“When you have a pest that can be spread by wind, on leaves, by people and equipment, it’s going to be challenging to have it stay in one place,” said Greg Clark, Napa’s assistant agricultural commissioner.
Curtailing the spread
Napa County is taking an aggressive approach to the problem, requiring stringent management practices to prevent its spread. Central to this plan of attack is regular applications of insecticides, some of which are toxic.
The vine mealy bug is spreading in Sonoma County, too, especially in the Carneros region, but it is difficult to say how quickly, said Nick Frey, president of the Sonoma County Winegrape Commission. Sonoma County does not have a tracking program like Napa County, which means there are no good data on the number of sites or acres infested, Frey said.
Unlike Napa County, which has declared eradication of the pest its goal, Sonoma County growers are resigned to its presence, focusing on slowing its spread instead of eliminating it entirely, Frey said.
Sprays have limited effect
Rosenbrand said he went to Napa County agricultural officials in 2003 with his problem and they gave him a very specific regimen that included significant insecticide spraying.
“I didn’t want to do this,” Rosenbrand said of the chemical sprays. “I had no other choice.”
He started with three different insecticides in 2003, which he estimated killed about 80percent of the infestation. But the remaining 20percent of the bugs hung on. Through 2004 and 2005, Rosenbrand upped the ante with a cocktail of six insecticides sprayed throughout the growing season.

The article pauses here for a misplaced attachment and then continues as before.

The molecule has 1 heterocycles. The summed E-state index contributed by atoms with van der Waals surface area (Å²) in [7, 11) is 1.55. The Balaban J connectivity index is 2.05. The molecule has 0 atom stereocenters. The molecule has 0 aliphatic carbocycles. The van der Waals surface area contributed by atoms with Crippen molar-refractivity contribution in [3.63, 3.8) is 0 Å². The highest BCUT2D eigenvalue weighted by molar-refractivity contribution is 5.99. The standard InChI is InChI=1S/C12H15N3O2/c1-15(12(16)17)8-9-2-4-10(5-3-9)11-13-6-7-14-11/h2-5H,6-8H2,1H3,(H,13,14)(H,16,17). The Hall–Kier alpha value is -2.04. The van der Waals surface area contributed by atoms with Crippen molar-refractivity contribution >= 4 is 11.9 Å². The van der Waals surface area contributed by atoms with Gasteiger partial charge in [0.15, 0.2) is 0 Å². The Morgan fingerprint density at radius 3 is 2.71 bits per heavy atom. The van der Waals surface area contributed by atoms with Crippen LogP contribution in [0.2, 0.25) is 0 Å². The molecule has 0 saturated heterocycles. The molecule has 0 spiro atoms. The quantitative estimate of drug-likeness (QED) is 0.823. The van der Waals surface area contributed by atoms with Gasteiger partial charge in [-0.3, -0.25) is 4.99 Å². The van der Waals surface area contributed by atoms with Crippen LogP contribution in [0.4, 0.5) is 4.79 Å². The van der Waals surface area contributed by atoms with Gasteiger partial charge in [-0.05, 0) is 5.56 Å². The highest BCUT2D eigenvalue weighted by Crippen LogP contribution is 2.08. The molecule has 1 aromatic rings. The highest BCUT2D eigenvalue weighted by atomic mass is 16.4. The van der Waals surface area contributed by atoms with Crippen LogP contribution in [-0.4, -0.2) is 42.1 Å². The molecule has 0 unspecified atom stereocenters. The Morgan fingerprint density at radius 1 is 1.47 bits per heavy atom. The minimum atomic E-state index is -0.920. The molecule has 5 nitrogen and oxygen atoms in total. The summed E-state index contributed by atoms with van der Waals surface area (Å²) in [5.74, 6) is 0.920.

For a winery that prides itself on being in harmony with its stunning natural environment, the practices bothered Rosenbrand deeply.
“At this point I’m really frustrated,” he said. “I’m constantly spraying these harsh materials out in the vineyard, and no one is liking that.”
Not his workers. Not his neighbors. Not him.
Plus, the increased sprays didn’t seem to be working. The chemicals couldn’t get under the bark, and so the mealy bugs invariably re-emerged.
So last year, Rosenbrand asked the county to let him try a program of “biologic controls” that would tackle the problem in a more environmentally sensitive way.
With the backing of supportive UC Berkeley scientists, Whitmer granted Spring Mountain a temporary exemption from the insecticide requirements, allowing the experiment to go forward under tight restrictions.
The agriculture commissioner made it clear he would pull the plug if the program wasn’t working, Rosenbrand said.
With the help of UC Berkeley researchers working under Dr. Kent Daanecq, Rosenbrand unleashed wave after wave of predatory insects, including: 570,000 ladybugs, 350,000 green lacewings, 35,000 mealy bug destroyers, and 12,000 minute pirate bugs.
Most of these insects feed directly on the mealy bugs, hunting them down and devouring them.
But two of the most promising critters in Rosenbrand’s arsenal are teeny parasitic wasps, called coccidoxinoides peregrins and anagyrus pseudococci. Researchers released 95,000 of the 1/32-inch long coccidoxinoides wasps last year, and a smaller number of its larger cousins.
By the time these wasps are done with the mealy bugs, they probably wished a ladybug had gotten to them first.
Both wasps attach to the vine mealy bugs’ soft bodies, laying eggs inside them. When the eggs hatch, the wasp larvae eat the mealy bugs from the inside out.